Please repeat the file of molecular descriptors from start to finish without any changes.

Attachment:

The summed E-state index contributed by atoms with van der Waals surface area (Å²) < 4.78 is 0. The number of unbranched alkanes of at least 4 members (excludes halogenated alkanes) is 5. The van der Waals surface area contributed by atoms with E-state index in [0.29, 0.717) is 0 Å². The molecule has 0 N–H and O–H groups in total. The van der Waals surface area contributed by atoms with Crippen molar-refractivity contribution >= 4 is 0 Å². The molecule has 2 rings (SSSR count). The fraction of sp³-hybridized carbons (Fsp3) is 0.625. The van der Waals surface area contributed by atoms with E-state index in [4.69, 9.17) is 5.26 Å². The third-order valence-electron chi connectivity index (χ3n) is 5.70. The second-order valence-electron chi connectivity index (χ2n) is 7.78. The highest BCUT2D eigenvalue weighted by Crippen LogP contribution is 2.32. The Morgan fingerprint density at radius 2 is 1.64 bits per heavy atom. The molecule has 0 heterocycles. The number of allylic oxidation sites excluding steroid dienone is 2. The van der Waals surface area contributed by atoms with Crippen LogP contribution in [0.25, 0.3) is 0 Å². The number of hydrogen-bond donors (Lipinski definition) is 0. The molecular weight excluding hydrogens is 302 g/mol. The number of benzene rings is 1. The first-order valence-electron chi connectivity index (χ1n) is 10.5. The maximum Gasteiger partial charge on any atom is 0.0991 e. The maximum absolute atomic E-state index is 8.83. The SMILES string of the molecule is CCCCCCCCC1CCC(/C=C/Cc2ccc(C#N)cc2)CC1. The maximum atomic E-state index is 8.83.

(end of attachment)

The summed E-state index contributed by atoms with van der Waals surface area (Å²) < 4.78 is 0. The number of unbranched alkanes of at least 4 members (excludes halogenated alkanes) is 5. The van der Waals surface area contributed by atoms with E-state index in [0.29, 0.717) is 0 Å². The molecule has 0 N–H and O–H groups in total. The van der Waals surface area contributed by atoms with Crippen molar-refractivity contribution >= 4 is 0 Å². The molecule has 2 rings (SSSR count). The fraction of sp³-hybridized carbons (Fsp3) is 0.625. The van der Waals surface area contributed by atoms with E-state index in [4.69, 9.17) is 5.26 Å². The third-order valence-electron chi connectivity index (χ3n) is 5.70. The second-order valence-electron chi connectivity index (χ2n) is 7.78. The highest BCUT2D eigenvalue weighted by Crippen LogP contribution is 2.32. The Morgan fingerprint density at radius 2 is 1.64 bits per heavy atom. The molecule has 0 heterocycles. The number of allylic oxidation sites excluding steroid dienone is 2. The van der Waals surface area contributed by atoms with Crippen LogP contribution in [0.25, 0.3) is 0 Å². The number of hydrogen-bond donors (Lipinski definition) is 0. The molecular weight excluding hydrogens is 302 g/mol. The number of benzene rings is 1. The first-order valence-electron chi connectivity index (χ1n) is 10.5. The maximum Gasteiger partial charge on any atom is 0.0991 e. The maximum absolute atomic E-state index is 8.83. The SMILES string of the molecule is CCCCCCCCC1CCC(/C=C/Cc2ccc(C#N)cc2)CC1. The maximum atomic E-state index is 8.83.